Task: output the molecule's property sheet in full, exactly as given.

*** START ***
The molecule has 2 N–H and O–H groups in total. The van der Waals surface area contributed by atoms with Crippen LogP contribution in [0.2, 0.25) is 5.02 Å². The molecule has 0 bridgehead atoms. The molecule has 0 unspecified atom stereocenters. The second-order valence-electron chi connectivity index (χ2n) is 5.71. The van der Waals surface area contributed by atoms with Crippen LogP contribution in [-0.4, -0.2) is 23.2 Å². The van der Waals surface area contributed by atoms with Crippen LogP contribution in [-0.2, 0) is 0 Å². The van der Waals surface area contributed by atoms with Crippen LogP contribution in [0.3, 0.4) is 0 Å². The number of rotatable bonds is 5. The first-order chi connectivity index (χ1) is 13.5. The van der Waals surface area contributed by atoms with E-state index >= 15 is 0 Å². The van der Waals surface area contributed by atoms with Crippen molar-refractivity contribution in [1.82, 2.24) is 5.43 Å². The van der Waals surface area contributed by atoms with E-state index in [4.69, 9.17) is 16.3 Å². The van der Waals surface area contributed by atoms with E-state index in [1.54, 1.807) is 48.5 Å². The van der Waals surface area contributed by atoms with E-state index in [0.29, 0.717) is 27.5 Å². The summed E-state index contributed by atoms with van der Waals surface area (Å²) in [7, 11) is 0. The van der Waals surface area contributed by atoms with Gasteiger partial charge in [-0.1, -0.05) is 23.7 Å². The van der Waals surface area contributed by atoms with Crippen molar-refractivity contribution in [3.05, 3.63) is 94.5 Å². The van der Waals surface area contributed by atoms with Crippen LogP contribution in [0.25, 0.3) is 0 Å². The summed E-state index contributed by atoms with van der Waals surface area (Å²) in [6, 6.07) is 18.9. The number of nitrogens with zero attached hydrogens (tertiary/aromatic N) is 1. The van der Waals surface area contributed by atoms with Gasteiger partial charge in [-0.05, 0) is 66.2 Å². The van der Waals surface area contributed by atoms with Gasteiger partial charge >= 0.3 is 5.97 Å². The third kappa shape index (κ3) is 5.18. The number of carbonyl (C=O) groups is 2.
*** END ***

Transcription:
The molecule has 2 N–H and O–H groups in total. The van der Waals surface area contributed by atoms with Crippen LogP contribution in [0.2, 0.25) is 5.02 Å². The molecule has 0 bridgehead atoms. The molecule has 0 unspecified atom stereocenters. The second-order valence-electron chi connectivity index (χ2n) is 5.71. The van der Waals surface area contributed by atoms with Crippen LogP contribution in [-0.4, -0.2) is 23.2 Å². The van der Waals surface area contributed by atoms with Crippen LogP contribution in [-0.2, 0) is 0 Å². The van der Waals surface area contributed by atoms with Crippen LogP contribution in [0.3, 0.4) is 0 Å². The number of rotatable bonds is 5. The first-order chi connectivity index (χ1) is 13.5. The van der Waals surface area contributed by atoms with E-state index >= 15 is 0 Å². The van der Waals surface area contributed by atoms with Crippen molar-refractivity contribution in [1.82, 2.24) is 5.43 Å². The van der Waals surface area contributed by atoms with E-state index in [4.69, 9.17) is 16.3 Å². The van der Waals surface area contributed by atoms with E-state index in [1.54, 1.807) is 48.5 Å². The van der Waals surface area contributed by atoms with E-state index in [0.29, 0.717) is 27.5 Å². The summed E-state index contributed by atoms with van der Waals surface area (Å²) in [7, 11) is 0. The van der Waals surface area contributed by atoms with Gasteiger partial charge in [-0.1, -0.05) is 23.7 Å². The van der Waals surface area contributed by atoms with Crippen molar-refractivity contribution in [3.05, 3.63) is 94.5 Å². The van der Waals surface area contributed by atoms with Crippen LogP contribution in [0.25, 0.3) is 0 Å². The summed E-state index contributed by atoms with van der Waals surface area (Å²) in [6, 6.07) is 18.9. The number of nitrogens with zero attached hydrogens (tertiary/aromatic N) is 1. The van der Waals surface area contributed by atoms with Gasteiger partial charge in [-0.05, 0) is 66.2 Å². The van der Waals surface area contributed by atoms with Gasteiger partial charge >= 0.3 is 5.97 Å². The third kappa shape index (κ3) is 5.18. The number of carbonyl (C=O) groups is 2.